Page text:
‘Dear hill if many visions, false or true’— room had to be made for mistakes. There was much to do, a hard and infinite task, before the world was ‘swept of knave and fool’; wisdom, more to be desired than gold, was to be cherished even as it was desired.

You gaze upon the stars and on the sea—
Be mindful of the trust you bear, O hill!

There was a luncheon, tremendously followed by eloquence and toasts, beginning with Sir Francis Bell, and rising to a climax for the students of the twenties with Mr Martin Smith, ‘who maintained in the face of all the world and its officialdom, the right of a University to free thought and free speech’. There was a famous concert for the old-timers. There was a church service in which, somehow, the Free Discussions Club and other rationalists got mixed up, marching in procession from the Town Hall to St Paul's in academic garb, led by Brown and—it must be told—the Hon. C. J. Parr. And Spike, recording all this, began to look forward to twenty-five years more and a real celebration, a substantial jubilee, a fiftieth anniversary.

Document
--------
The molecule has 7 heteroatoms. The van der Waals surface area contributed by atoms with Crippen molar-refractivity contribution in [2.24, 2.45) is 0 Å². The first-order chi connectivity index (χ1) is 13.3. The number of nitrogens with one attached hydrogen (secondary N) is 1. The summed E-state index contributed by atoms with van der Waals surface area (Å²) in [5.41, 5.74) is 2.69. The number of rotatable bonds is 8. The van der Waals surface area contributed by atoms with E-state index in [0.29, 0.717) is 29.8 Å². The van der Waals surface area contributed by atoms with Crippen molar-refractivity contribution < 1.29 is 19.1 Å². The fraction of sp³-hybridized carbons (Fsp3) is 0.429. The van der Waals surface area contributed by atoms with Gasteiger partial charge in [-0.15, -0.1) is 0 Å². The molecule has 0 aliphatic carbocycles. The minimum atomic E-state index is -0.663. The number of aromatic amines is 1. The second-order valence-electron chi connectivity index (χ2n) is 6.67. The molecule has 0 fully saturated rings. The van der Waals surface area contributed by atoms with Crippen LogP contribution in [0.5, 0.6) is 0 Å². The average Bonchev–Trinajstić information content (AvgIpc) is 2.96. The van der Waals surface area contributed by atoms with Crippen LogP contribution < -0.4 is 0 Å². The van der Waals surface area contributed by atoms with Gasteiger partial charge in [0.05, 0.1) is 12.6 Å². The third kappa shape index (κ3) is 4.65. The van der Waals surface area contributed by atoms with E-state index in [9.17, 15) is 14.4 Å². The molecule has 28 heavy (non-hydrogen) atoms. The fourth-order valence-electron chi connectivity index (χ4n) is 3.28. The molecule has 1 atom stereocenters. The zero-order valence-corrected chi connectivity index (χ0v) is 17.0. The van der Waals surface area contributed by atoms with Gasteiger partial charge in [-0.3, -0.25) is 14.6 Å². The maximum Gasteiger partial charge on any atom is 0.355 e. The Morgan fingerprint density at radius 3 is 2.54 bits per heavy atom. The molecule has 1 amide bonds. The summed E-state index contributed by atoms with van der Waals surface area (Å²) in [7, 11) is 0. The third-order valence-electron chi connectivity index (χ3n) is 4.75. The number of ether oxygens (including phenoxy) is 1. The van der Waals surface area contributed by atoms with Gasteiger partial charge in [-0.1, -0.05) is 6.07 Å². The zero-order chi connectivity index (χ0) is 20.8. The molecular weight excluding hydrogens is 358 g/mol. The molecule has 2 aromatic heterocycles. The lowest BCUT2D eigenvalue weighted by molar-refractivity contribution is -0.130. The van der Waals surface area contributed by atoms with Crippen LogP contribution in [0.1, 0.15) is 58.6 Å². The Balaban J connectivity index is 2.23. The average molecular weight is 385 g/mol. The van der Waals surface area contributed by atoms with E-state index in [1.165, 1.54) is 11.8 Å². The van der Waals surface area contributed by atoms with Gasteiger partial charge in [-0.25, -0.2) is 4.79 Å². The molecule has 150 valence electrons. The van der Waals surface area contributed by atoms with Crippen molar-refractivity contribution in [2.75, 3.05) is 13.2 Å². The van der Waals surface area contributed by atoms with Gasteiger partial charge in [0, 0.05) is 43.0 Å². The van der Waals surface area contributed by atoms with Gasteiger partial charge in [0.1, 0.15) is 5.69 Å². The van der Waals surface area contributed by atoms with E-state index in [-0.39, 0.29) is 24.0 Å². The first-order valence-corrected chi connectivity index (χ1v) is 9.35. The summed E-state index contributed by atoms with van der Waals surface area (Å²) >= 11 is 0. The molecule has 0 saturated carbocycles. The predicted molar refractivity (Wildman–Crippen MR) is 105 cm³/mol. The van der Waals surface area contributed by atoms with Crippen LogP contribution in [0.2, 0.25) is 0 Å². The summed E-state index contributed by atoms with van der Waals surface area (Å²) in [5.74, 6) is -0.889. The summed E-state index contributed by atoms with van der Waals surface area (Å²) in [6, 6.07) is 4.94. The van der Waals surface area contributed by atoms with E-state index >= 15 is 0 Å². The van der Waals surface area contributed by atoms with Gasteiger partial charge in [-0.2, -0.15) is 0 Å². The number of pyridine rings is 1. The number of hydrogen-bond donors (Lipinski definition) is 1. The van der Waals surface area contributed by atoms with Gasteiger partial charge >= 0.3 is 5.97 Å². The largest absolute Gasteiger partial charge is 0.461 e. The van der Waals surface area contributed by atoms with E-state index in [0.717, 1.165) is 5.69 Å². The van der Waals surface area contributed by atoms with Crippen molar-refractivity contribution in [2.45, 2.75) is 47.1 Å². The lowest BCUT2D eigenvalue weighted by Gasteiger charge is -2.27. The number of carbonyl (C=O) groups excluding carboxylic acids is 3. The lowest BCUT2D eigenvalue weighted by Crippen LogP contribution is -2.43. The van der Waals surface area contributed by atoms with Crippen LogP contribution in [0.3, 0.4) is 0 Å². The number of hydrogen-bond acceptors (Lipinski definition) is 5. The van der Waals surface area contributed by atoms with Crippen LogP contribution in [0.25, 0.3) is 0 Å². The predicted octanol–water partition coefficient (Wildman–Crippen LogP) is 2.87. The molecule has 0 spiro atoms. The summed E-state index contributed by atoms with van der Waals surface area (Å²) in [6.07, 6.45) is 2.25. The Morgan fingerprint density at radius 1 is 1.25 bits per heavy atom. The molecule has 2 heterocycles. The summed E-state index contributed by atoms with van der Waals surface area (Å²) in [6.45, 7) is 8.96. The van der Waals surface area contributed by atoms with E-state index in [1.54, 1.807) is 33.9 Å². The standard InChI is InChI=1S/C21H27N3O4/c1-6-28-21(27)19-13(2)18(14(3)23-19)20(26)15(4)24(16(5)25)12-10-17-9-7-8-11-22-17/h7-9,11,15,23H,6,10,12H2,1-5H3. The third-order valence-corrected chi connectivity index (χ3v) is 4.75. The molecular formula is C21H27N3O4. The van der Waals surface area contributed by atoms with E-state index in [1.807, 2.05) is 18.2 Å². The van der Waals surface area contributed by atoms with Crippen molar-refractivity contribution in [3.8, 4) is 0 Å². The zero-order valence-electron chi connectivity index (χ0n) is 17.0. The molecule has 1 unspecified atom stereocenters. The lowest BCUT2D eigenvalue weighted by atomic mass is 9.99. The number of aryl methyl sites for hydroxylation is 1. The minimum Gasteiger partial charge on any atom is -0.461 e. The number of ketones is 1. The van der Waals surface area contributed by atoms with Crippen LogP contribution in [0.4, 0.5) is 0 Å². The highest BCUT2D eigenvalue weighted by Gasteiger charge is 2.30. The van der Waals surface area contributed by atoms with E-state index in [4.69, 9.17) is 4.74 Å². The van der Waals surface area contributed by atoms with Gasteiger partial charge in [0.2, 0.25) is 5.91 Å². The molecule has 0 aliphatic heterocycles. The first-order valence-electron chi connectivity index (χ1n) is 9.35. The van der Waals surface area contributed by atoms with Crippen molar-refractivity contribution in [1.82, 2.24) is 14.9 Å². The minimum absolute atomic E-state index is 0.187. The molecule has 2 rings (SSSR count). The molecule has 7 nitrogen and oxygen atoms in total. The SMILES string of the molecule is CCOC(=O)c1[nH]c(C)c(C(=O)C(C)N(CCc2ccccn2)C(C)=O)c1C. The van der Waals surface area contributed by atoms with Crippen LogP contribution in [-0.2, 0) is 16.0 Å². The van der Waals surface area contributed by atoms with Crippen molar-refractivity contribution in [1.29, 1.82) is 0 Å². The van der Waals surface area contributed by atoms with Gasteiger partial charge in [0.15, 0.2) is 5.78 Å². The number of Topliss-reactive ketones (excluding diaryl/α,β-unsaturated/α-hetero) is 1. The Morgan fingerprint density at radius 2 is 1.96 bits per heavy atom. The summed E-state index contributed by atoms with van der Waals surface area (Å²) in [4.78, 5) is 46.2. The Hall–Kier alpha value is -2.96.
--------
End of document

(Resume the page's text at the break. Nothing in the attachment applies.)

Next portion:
Demands for University Reform had never ceased. Within the college students would burst into rage from time to time over examination methods, and Spike would denounce the System with all the fire of 1911. More effectually, outside the college, the Victoria and Canterbury reformers were carrying on their struggle through the Board of Studies that had been set up in page 206 1914. They were determined not merely to do away with English examination, but to re-shape the bachelor's degree, to convert the old ‘six-subject’ degree, in its general effect so ludicrous, to the modern ‘nine-unit’ degree; and they were determined to reform administration. Even the re-shaping of the degree, however, met with strenuous resistance, and as early as 1919 the Board of Studies resolved in favour of four separates universities. Stout's relinquishment of the chancellorship in 1923 merely set another die-hard in his place, in Macmillan Brown. In 1924 Auckland, exasperated over the Senate's conduct of matters concerning the ‘special schools’, demanded separation. Hunter felt the time had come for a clean break. ‘The Senate is no longer a body that can deal effectively and honestly with the problems of university education in New Zealand’, he wrote. ‘These are centered in the colleges, and the sooner these teaching institutions are freed from the incubus of the University of New Zealand the better it will be for university education and for the higher training of the youth of this Dominion.9 Mr Parr was an Auckland man, and quite willing to shine as a reformer when Auckland demanded it, and indeed all the colleges except Otago now wanted a royal commission. Mr Parr promised one, and it was appointed, at last, in April 1925. Sir Harry Reichel and Mr Frank Tate recommended everything the Reformers had fought for, except the splitting of the University. In one respect they went farther—they recommended student representation on college councils. The long struggle, it seemed, was not to be uncrowned with victory. Even the Free Discussions Club had its reward. The club had written to the Commission, asking that its report should emphasize the necessity of freedom for university teachers, and ‘the freedom of students to interest themselves in all questions of what sort page 207 soever, whether academic in the narrow sense, or of contemporary political or social importance’. The Commission was sympathetic, its report was satisfactory on these points; it proclaimed that students should have unfettered control of their non-academic life. There was jubilation. When the president of the Student's Association, R.M. Campbell, went down to the Senate meeting in 1926 and persuaded the Senate to approve of undergraduate representation on college councils, there was almost stupefaction. Were the foundations of the world to moves? But that particular constitutional reform was not to come to college for twelve more years, not till the Statutes Amendment Act of 1938. The government gave the University as much reform as it thought fit in the University Act of 1926, and men settled down to see what they could do with the muddle.